In south Texas, cotton farmers are beginning to reap what they’ve sown. The harvest season starts in the Rio Grande Valley, and slowly creeps north throughout the fall. Whether it’s drought, hail, flood, or pests, there’s plenty that can go wrong while growing cotton. But farmers aren’t clear of the hazards once they get the crop out of the ground. They still have to avoid cotton contamination. That’s something that Jimmy Roppolo knows quite a bit about. He’s the general manager of United Ag Cooperative in El Campo, where they’re starting to gin this season’s cotton.
“Not only are we talking about plastic from the John Deere balers that actually wrap the cotton in a plastic… wrap, but we’re also talking about plastic bags in fields around shopping centers, along the roads… anything that gets into the cotton that’s being harvested, or through the ginning process,” Roppolo says.
Plastic has alway been an issue for cotton producers, but the use of machines that wrap cotton after it’s picked has exacerbated the problem.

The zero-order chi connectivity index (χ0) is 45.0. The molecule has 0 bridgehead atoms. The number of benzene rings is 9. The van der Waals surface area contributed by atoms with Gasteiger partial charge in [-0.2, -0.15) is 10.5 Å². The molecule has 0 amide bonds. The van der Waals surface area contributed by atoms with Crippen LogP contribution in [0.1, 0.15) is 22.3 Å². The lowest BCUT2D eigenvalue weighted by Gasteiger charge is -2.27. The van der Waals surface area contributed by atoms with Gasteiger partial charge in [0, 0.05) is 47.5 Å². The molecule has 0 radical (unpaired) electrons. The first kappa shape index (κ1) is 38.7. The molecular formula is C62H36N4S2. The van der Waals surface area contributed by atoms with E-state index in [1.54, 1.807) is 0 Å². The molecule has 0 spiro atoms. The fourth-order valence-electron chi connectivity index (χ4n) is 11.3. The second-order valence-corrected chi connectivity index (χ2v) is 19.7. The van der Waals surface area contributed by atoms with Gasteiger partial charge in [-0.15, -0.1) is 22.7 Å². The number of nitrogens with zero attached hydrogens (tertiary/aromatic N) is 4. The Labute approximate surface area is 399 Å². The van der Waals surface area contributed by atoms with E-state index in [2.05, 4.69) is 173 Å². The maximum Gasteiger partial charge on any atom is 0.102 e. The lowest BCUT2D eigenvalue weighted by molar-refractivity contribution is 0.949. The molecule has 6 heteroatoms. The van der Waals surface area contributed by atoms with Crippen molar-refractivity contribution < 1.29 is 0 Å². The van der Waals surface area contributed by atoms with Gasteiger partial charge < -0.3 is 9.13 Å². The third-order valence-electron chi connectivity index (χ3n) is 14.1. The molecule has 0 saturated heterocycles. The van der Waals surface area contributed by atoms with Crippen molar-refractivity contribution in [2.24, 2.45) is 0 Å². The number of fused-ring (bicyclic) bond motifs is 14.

Roppolo says last year was the first time every classing office that evaluated cotton found plastic in samples.
“About 60 percent of the samples that were found to have plastic in them were yellow or pink, which actually comes from the John Deere picker. It’s the major color of the two wraps they use,” Roppolo says. “So 40 percent of it came from somewhere else.”
Roppolo says Hurricane Harvey could have played a role, as cotton processors hurried to get their crop harvested and baled. “They might have took some shortcuts,” he says.
Roppolo says producers want to solve the plastic problem quickly, to protect the market and reputation of U.S. Cotton.
“We want to maintain that image as having the very cleanest cotton,” he says.
Written by Shelly Brisbin.